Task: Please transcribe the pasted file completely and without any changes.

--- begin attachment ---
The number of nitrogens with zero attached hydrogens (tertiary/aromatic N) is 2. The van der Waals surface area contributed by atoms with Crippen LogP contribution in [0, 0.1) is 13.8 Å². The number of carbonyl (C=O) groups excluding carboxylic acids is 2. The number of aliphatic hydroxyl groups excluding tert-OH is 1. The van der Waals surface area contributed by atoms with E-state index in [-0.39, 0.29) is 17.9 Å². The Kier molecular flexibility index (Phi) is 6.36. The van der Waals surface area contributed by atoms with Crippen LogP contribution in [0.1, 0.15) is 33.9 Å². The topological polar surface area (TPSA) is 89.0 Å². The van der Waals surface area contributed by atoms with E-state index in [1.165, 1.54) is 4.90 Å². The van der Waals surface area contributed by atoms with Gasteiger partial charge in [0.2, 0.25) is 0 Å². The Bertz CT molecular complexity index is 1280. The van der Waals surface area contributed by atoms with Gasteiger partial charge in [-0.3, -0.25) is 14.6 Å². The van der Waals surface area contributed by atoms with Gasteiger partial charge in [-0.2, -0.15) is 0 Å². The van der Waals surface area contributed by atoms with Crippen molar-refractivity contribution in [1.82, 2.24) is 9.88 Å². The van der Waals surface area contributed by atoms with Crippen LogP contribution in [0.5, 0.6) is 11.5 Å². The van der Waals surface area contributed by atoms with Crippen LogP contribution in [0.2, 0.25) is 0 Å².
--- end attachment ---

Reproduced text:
The number of nitrogens with zero attached hydrogens (tertiary/aromatic N) is 2. The van der Waals surface area contributed by atoms with Crippen LogP contribution in [0, 0.1) is 13.8 Å². The number of carbonyl (C=O) groups excluding carboxylic acids is 2. The number of aliphatic hydroxyl groups excluding tert-OH is 1. The van der Waals surface area contributed by atoms with E-state index in [-0.39, 0.29) is 17.9 Å². The Kier molecular flexibility index (Phi) is 6.36. The van der Waals surface area contributed by atoms with Crippen LogP contribution in [0.1, 0.15) is 33.9 Å². The topological polar surface area (TPSA) is 89.0 Å². The van der Waals surface area contributed by atoms with E-state index in [1.165, 1.54) is 4.90 Å². The van der Waals surface area contributed by atoms with Gasteiger partial charge in [0.2, 0.25) is 0 Å². The Bertz CT molecular complexity index is 1280. The van der Waals surface area contributed by atoms with Gasteiger partial charge in [-0.3, -0.25) is 14.6 Å². The van der Waals surface area contributed by atoms with Gasteiger partial charge in [-0.2, -0.15) is 0 Å². The van der Waals surface area contributed by atoms with Crippen molar-refractivity contribution in [1.82, 2.24) is 9.88 Å². The van der Waals surface area contributed by atoms with Crippen LogP contribution in [0.5, 0.6) is 11.5 Å². The van der Waals surface area contributed by atoms with Crippen LogP contribution in [0.2, 0.25) is 0 Å².